The following expressions mean ‘ in spite of something ‘. They are subordinating conjunctions. Certain relevant points which need to be noted are given below:
(i) The clause which they introduce is a subordinate clause, which needs a main clause to make it complete.(ii) ‘Though’ is more common than ‘ Although ‘ in general and particularly in spoken English.(iii) ‘ Despite ‘ is a little formal compared to ‘In spite of ‘.(iv) When ‘though / although ‘comes before the main clause, a comma is usually put at the end of the clause. When the main clause comes first, we don’t use a comma.
(1) Although / though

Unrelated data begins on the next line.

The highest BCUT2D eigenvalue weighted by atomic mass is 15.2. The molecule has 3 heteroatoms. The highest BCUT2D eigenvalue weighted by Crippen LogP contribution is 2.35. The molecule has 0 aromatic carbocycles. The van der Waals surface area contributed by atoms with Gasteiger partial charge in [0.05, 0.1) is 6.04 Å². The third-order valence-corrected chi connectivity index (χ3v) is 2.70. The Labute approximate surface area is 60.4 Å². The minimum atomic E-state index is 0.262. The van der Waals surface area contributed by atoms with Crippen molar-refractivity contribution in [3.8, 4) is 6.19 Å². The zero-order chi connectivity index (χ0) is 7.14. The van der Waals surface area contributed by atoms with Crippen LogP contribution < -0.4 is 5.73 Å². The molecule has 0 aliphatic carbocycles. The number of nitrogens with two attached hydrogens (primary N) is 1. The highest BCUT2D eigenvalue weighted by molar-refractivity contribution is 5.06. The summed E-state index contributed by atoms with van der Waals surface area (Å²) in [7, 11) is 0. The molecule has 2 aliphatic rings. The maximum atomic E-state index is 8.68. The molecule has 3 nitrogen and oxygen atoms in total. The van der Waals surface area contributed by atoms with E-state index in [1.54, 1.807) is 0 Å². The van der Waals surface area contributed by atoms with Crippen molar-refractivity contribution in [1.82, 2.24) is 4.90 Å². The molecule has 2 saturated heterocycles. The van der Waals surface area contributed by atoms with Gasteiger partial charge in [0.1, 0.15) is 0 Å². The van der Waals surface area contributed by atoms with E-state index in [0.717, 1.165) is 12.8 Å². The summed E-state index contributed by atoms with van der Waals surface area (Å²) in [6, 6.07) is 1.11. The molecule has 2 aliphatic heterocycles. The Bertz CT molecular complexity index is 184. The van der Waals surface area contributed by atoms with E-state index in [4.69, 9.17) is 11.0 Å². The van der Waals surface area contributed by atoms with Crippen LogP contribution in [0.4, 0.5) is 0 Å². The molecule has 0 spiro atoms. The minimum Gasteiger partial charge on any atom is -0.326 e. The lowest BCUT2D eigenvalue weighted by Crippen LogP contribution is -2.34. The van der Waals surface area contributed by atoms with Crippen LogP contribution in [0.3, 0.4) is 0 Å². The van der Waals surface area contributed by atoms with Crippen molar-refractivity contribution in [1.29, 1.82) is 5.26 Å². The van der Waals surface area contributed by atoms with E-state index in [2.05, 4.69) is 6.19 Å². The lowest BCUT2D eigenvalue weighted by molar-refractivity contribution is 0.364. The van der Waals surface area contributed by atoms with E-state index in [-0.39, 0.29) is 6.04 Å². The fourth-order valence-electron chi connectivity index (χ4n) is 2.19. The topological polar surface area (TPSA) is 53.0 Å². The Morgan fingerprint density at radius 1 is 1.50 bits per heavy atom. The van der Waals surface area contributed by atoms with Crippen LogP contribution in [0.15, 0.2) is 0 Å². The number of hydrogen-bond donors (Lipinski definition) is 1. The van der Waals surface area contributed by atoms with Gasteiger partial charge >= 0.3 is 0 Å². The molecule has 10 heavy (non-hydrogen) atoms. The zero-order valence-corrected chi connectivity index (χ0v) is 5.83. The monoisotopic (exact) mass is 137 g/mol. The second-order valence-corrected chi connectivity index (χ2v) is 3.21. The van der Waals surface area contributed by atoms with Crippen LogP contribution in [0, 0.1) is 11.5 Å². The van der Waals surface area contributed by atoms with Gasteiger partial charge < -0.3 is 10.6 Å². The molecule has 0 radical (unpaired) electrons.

- Even though he worked hard, he could not get a first class.( here subordinate clause comes first and hence the separation by a comma.)
- He could not get a first class even though he worked hard.( here the main clause comes first and hence no separation by a comma)
- Although he was weak, he attended the function.
- He couldn’t secure a job although he had all the necessary qualifications.
- Though he tried his level best, he could not pass the exam.
- Though they are very poor, they are always neatly dressed.
(2) Despite/ In spite of
- Despite the fact that she was sick, she went to work.
- She went to work in spite of the fact that she was sick.
- We went out in spite of the rain.
- He didn’t agree with me despite the proof shown to him.
(3) Even if/ Even though ( These structures show a stronger degree of ‘Though/ Although’)
- I will get you all the books you need even if you don’t give me the cost.
- Even though he can’t drive, he has bought a car.
- He will not stop fighting with his neighbours even if nobody supports him.